On Sunday evening, a few dozen gathered in a former garage-turned-cafe a few minutes -- and light-years -- from downtown Denver for the premiere of a new anti-Obama documentary, "The Audacity of Democracy."
Participants included Will Bower -- founder of People United Means Action, or PUMA, and part of a pro-Clinton group that visited McCain headquarters shortly after the former first lady conceded in June. Also attending was Andy Martin, a conservative activist and author of an anti-Obama book. Martin has been labeled by Obama supporters as the original source of the false rumor that Obama is a Muslim.
Nearly all of those interviewed said they planned to vote for the Republican ticket in the fall. Some insisted Clinton might still stage a convention floor coup and win the nomination Wednesday; others said they believed McCain might tap her as vice president on a "unity ticket."
The convention marks the official end of one of the lengthiest nomination fights in modern history. Almost eight months after the Iowa caucus, more than 4,400 delegates are assembling in Denver for the start of the 45th Democratic National Convention. iReport.com: Are you in Denver? Share your story
Many delegates seem surprised to find themselves meeting in the midst of a tight race for the White House.
McCain is saddled with the burden of an unpopular incumbent president, a sputtering economy, an unpopular war and an electorate looking for change after eight years with one party in the White House.
According to a newly released CNN/Opinion Research Corp. poll, Obama and McCain are locked in a dead heat -- each with 47 percent support -- as the Democratic convention gets under way. Increasingly jittery Democrats are hoping the convention will provide the spark needed to recapture a once-powerful sense of momentum that has slipped away over the past few weeks. Watch why the race is so tight »
Monday's kickoff -- which features the theme of "One Nation" -- has a lineup of heavy hitters guaranteed to sing the praises of Obama and his vice presidential choice, Sen. Joseph Biden, while also tearing into McCain.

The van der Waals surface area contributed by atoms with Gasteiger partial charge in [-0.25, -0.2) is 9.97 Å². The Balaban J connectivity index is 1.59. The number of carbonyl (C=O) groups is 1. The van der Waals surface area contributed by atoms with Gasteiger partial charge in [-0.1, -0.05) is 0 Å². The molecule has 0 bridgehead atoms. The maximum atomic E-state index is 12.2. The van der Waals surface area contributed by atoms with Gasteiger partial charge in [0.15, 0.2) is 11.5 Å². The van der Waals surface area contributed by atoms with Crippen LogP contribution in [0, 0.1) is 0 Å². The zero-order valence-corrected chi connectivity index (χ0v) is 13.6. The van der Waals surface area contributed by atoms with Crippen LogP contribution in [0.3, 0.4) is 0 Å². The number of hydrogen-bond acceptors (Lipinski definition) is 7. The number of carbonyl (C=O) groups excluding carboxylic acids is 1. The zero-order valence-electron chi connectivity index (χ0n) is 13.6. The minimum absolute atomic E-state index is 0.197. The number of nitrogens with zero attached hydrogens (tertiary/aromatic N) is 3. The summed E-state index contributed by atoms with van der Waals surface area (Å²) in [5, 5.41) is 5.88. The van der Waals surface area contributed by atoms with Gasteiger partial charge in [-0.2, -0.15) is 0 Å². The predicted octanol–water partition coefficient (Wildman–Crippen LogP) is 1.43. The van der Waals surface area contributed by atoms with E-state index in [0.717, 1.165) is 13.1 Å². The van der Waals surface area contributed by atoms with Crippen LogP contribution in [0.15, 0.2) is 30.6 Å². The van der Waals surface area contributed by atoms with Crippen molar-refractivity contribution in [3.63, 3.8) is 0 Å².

Among the speakers on the convention's first day are Democratic National Committee Chairman Howard Dean, House Speaker Nancy Pelosi of Callifornia and Rep. Jesse Jackson Jr. of Illinois.
Sen. Claire McCaskill -- who reportedly was under consideration as a running mate -- also will address the convention. McCaskill, a first-term senator from Missouri, is likely to be a constant presence by Obama's side over the next two months. Her state's 11 electoral votes are hotly contested.
There will be a video highlighting the achievements of the nation's 39th president -- Jimmy Carter.
Also addressing the delegates will be Kennedy's niece, Caroline Kennedy, who co-chaired Obama's vice presidential search committee. Some political observers have argued that her high-profile endorsement of Obama in January gave the senator from Illinois a much-needed boost heading into the Super Tuesday primaries.

The final and most prominent speaker Monday night will be the woman who hopes to be America's next first lady: Michelle Obama. She is expected to add a more personal touch by talking not only about her husband but also by introducing herself to the country.
Polls indicate that many Americans still don't know much about the wife of the soon-to-be Democratic nominee.
DENVER, Colorado (CNN)